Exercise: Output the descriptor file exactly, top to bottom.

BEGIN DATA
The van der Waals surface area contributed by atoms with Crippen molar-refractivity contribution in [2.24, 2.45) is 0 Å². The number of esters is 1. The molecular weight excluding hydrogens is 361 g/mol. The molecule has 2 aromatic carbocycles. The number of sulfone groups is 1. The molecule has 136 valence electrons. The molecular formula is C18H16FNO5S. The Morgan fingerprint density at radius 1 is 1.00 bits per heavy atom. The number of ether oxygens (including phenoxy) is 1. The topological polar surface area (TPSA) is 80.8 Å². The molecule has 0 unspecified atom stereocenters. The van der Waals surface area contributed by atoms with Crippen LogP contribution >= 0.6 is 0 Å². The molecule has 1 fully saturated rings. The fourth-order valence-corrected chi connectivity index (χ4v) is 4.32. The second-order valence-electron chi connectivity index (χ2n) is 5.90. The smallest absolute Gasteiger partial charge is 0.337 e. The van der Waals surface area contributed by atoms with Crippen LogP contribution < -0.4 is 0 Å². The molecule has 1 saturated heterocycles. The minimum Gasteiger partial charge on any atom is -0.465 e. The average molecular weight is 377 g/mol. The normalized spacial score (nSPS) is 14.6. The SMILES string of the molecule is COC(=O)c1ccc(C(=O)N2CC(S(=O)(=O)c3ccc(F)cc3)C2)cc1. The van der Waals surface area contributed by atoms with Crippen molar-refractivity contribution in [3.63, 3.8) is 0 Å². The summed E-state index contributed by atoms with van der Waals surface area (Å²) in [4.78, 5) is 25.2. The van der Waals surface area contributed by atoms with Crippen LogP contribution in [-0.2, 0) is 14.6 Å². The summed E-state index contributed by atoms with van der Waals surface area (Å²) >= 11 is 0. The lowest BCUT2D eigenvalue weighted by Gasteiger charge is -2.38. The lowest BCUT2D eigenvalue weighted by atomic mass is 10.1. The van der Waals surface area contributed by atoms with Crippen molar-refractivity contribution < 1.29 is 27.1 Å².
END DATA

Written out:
The van der Waals surface area contributed by atoms with Crippen molar-refractivity contribution in [2.24, 2.45) is 0 Å². The number of esters is 1. The molecular weight excluding hydrogens is 361 g/mol. The molecule has 2 aromatic carbocycles. The number of sulfone groups is 1. The molecule has 136 valence electrons. The molecular formula is C18H16FNO5S. The Morgan fingerprint density at radius 1 is 1.00 bits per heavy atom. The number of ether oxygens (including phenoxy) is 1. The topological polar surface area (TPSA) is 80.8 Å². The molecule has 0 unspecified atom stereocenters. The van der Waals surface area contributed by atoms with Crippen LogP contribution >= 0.6 is 0 Å². The molecule has 1 fully saturated rings. The fourth-order valence-corrected chi connectivity index (χ4v) is 4.32. The second-order valence-electron chi connectivity index (χ2n) is 5.90. The smallest absolute Gasteiger partial charge is 0.337 e. The van der Waals surface area contributed by atoms with Crippen LogP contribution < -0.4 is 0 Å². The molecule has 1 saturated heterocycles. The minimum Gasteiger partial charge on any atom is -0.465 e. The average molecular weight is 377 g/mol. The normalized spacial score (nSPS) is 14.6. The SMILES string of the molecule is COC(=O)c1ccc(C(=O)N2CC(S(=O)(=O)c3ccc(F)cc3)C2)cc1. The van der Waals surface area contributed by atoms with Crippen molar-refractivity contribution in [3.63, 3.8) is 0 Å². The summed E-state index contributed by atoms with van der Waals surface area (Å²) in [4.78, 5) is 25.2. The van der Waals surface area contributed by atoms with Crippen LogP contribution in [-0.2, 0) is 14.6 Å². The summed E-state index contributed by atoms with van der Waals surface area (Å²) >= 11 is 0. The lowest BCUT2D eigenvalue weighted by Gasteiger charge is -2.38. The lowest BCUT2D eigenvalue weighted by atomic mass is 10.1. The van der Waals surface area contributed by atoms with Crippen molar-refractivity contribution < 1.29 is 27.1 Å².